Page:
Was there a surge of support for Manny Mota to be recognized by the Baseball Reliquary’s Shrine of the Eternals based on his rather quiet reassignment by the Dodgers’ organization as their long-time special hitting coach this season?
The Pasadena-based nonprofit dedicated to “fostering an appreciation of American art and culture through the context of baseball history” announced Mota as its top vote-getter to be entered as the 15th class into the Shrine of Eternals on July 21.
Mota, one of the great pinch hitters of all time, topped the list by being named on 37 percent of the ballots. Former San Francisco legend and bar keep Lefty O’Doul was on 35 percent, and softball showman Eddie Feigner was on 33.3 percent.
Just missing election: Bo Jackson and Don Zimmer (both with 32.6 percent) and Dizzy Dean (31 percent).
Fifth eligible candidates were on the 2013 ballot, including Glenn Burke (29 percent), Steve Bilko (27 percent), Mike Marshall (18 percent) and Hideo Nomo (13 percent).
Mota, with the Dodgers from 1969-82, appeared in four World Series, retired with a .304 batting average and had the all-time record for pinch hits — 150 — since broken. He was the Dodgers’ hitting coach from 1980 to 2012 — 33 seasons. The 75-year-old serves as a minor league hitting instructor and is on the Dodgers’ Spanish-language TV broadcasts, in addition to running the Manny Mota International Foundation to provide resources for those in the Dominican Republic and U.S. He had been on the Shrine ballot for six years.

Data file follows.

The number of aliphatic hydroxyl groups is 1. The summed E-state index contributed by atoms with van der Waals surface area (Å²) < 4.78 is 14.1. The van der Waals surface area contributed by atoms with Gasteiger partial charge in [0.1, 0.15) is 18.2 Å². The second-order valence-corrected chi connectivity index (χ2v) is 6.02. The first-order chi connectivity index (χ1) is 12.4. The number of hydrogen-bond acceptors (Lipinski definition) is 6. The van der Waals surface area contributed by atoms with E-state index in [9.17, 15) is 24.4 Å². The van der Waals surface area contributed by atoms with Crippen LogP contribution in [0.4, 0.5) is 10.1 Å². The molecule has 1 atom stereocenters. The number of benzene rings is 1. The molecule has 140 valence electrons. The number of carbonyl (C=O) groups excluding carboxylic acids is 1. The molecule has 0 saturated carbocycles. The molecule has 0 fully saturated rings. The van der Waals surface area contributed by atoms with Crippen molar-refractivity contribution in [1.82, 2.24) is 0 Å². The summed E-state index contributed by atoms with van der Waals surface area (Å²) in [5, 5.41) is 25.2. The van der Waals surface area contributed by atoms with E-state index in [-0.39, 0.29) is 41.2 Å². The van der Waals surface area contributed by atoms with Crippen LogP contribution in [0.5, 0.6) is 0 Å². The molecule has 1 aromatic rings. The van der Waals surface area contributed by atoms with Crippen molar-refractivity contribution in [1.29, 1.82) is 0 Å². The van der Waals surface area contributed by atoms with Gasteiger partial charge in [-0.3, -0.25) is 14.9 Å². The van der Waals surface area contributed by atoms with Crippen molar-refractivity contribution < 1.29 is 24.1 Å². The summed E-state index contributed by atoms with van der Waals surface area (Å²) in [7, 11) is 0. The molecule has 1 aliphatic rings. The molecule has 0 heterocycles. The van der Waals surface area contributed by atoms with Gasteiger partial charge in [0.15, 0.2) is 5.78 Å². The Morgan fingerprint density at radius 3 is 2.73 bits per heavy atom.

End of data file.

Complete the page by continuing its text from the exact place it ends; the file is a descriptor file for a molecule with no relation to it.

O’Doul, in his second year on the ballot, won a batting title with the Brooklyn Dodgers in 1932, three years after he did the same thing for Philadelphia (with a .398 mark, 254 hits, 32 homers, 122 RBIs and 152 runs). He managed the PCL’s San Francisco Seals in ’35 when another Bay Area native, Joe DiMaggio, came up. He’s more famous today for having his own restaurant — some call it the first sports bar in the U.S. He died in 1969 at age 72.
Feigner, on the Shrine ballot for 13 years before his election, traveled the country with “The King and His Court” and is said to record 9,700 wins with 930 no hitters and 238 perfect games. He would pitch behind his back, through his legs, blindfolded and from second base at times. During a nationally televised exhibition at Dodger Stadium in 1967, he struck out Maury Wills, Harmon Killebrew, Brooks Robinson, Willie Mays, Willie McCovey, and Roberto Clemente. All in a row. Feigner died in 2007.